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The Man Who Built ACLU Into National Power Says ACLU Now ‘Intellectually Dishonest’

In an interview with Spiked, the man who was the executive director of the American Civil Liberties Union from 1978 to 2001 and turned the organization into a national power slammed the organization for abandoning its core principles of defending free speech, asserting that the organization is “intellectually dishonest.”
Ira Glasser, who grew up in Brooklyn as a devout Brooklyn Dodgers fan and thus was stirred into fighting for racial justice as he watched the struggle Dodger legend Jackie Robinson faced as he broke the color line, has grown disenchanted as the ACLU, which under his leadership fought for the right of Nazis to march in Skokie, Illinois, where numerous Holocaust survivors lived, has jettisoned its traditional position of defending free speech as it has become politicized in its fight against President Trump.
Spiked outlines how the ACLU responded to the August 2017 “Unite the Right” rally in Charlottesville, Virginia in which Heather Heyer was killed. Spiked writes:
The city had originally tried to revoke the racists’ permit to demonstrate. The ACLU of Virginia was approached by the Unite the Right organisers, and took the case, eventually overturning the ban. For this, it was immediately accused of siding with bigotry, and after the carnage of the 12 August, of enabling Heyer’s murder: a ACLU of Virginia board member resigned, saying his organisation was “defend[ing] Nazis to allow them to kill people.”
Glasser countered, ‘The ACLU of Virginia took exactly the right decision. The descent into violence that occurred in Charlottesville was not a problem of the First Amendment. It was a problem of police incompetence … You have to vindicate the rights of both [protesters and counter-protesters]. If anybody gets violent on either side, you gotta bust ’em, for the violence, not the speech.
Spiked notes, “At a glance, it might seem that the ACLU held to its principles over Charlottesville, just as it did with Skokie 40 years before it. But the truth is almost the precise opposite: the response of the ACLU leadership to the tragedy was to beat a hasty retreat.”
Spiked cites ACLU executive director Anthony Romero, Glasser’s successor, telling  The Wall Street Journal one month after the rally that the ACLU would “look at the facts of any white-supremacy protests with a much finer comb” in future.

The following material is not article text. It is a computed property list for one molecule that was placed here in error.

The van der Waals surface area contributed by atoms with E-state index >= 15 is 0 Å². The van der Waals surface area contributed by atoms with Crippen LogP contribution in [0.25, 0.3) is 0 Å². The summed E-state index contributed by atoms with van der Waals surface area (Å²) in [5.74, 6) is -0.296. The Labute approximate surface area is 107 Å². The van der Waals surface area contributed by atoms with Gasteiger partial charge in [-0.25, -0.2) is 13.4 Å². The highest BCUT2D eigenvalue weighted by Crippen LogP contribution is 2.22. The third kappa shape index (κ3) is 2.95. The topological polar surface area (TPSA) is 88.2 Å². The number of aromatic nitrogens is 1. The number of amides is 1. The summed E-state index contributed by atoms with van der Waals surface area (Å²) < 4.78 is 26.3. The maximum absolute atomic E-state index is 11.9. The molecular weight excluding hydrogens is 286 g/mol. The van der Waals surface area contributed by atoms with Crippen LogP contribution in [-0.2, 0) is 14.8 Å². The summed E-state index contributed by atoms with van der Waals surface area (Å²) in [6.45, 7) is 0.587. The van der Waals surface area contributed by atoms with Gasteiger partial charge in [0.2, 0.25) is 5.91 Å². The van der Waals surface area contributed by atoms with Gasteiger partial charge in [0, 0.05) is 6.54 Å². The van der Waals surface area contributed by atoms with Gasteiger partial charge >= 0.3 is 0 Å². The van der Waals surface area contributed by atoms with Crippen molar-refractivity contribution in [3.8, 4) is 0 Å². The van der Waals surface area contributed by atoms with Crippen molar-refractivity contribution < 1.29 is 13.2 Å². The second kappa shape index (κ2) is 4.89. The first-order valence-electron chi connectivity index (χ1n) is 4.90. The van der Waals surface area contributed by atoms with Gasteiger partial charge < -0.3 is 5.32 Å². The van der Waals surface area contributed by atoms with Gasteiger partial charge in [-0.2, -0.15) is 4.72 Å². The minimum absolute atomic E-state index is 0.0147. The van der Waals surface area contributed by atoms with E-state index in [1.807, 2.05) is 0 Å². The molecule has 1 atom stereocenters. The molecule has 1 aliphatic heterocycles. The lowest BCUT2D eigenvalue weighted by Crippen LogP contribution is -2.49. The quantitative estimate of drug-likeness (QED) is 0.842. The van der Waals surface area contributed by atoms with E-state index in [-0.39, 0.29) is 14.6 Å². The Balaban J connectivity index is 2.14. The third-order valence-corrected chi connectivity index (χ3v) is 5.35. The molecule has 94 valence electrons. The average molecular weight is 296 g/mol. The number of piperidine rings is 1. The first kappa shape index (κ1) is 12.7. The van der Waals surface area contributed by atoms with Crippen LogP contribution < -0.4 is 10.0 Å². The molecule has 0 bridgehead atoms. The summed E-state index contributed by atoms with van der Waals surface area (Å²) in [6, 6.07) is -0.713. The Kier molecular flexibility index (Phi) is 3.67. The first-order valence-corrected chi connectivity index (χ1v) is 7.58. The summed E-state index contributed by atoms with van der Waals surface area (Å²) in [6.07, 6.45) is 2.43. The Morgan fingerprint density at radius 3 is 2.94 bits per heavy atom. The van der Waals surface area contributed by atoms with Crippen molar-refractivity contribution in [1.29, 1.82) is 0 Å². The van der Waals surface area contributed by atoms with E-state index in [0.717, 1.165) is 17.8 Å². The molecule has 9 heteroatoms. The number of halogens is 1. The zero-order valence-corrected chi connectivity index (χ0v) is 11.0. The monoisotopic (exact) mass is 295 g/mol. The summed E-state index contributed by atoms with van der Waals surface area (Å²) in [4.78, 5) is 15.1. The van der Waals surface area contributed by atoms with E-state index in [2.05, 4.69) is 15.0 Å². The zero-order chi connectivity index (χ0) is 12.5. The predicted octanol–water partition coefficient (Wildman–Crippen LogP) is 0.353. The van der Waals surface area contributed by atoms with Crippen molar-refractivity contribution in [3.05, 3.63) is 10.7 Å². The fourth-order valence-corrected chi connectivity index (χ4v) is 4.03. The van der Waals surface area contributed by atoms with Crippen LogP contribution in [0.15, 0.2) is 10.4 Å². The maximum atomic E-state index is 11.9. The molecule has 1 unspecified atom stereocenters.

Glasser told Spiked, “The murder was not committed by the people carrying the guns. The murder was committed by the guy driving the car. And I never remember the ACLU saying a word when the Black Panthers marched around in the Sixties with guns.’
Romero later released a statement that “the First Amendment absolutely does not protect white supremacists seeking to incite or engage in violence.”
Spiked notes former ACLU board member Wendy Kaminer pointed out that Romero’s comments supported “prior restraints on speech.”
Spiked continues:
A year later, Kaminer went public with an internal document, leaked to her by an ACLU staffer, that seemed to urge ACLU members to think twice before defending the rights of racists and fascists.
Glasser told Spiked that the ACLU’s current position is “reflective of ambivalence and confusion, which adds up to a dilution, a weakening, of the First Amendment advocacy that the ACLU exists for.”
He followed with this blunt statement: “I believe that the national ACLU, if the Skokie case arose today, would not take it. They might take the same case for the Martin Luther King Jr Association, but they wouldn’t take it for the Nazis.”
Spiked cites a New York Times report that stated, “in the first months of the Trump presidency, the ACLU seemed to be more cautious about which fights it would embrace.”
Glasser stated, “What my successor is doing is demagogic, he’s pandering to what he thinks his new constituency wants to hear. The staff by now must be in their twenties and thirties … They’ve been socialised into a different ACLU.”
That perspective is buttressed by Romero writing in 2017, “We will be moving further into political spaces across the country as we fight to prevent and dismantle the Trump agenda.”
Glasser concluded, “I regard all this as tragic. Not because an organisation doesn’t have the right to change and say we don’t want to be a civil-liberties organisation anymore, we want to be a progressive, social-justice organisation. It can do that. But there’s two problems with that. One is, while it’s doing it, it’s denying that it’s doing it. It’s being intellectually dishonest. And the second thing is, that there is nothing to replace it.”

1 comment:

  1. The ACLU used to be a great organization until they started to support illegal immigrants. I think it's disgusting they support illegal immigrants, who by law should have no rights at all in this country. Then they started to support the fags. The ACLU is now a far left POS and I quit supporting them years ago.

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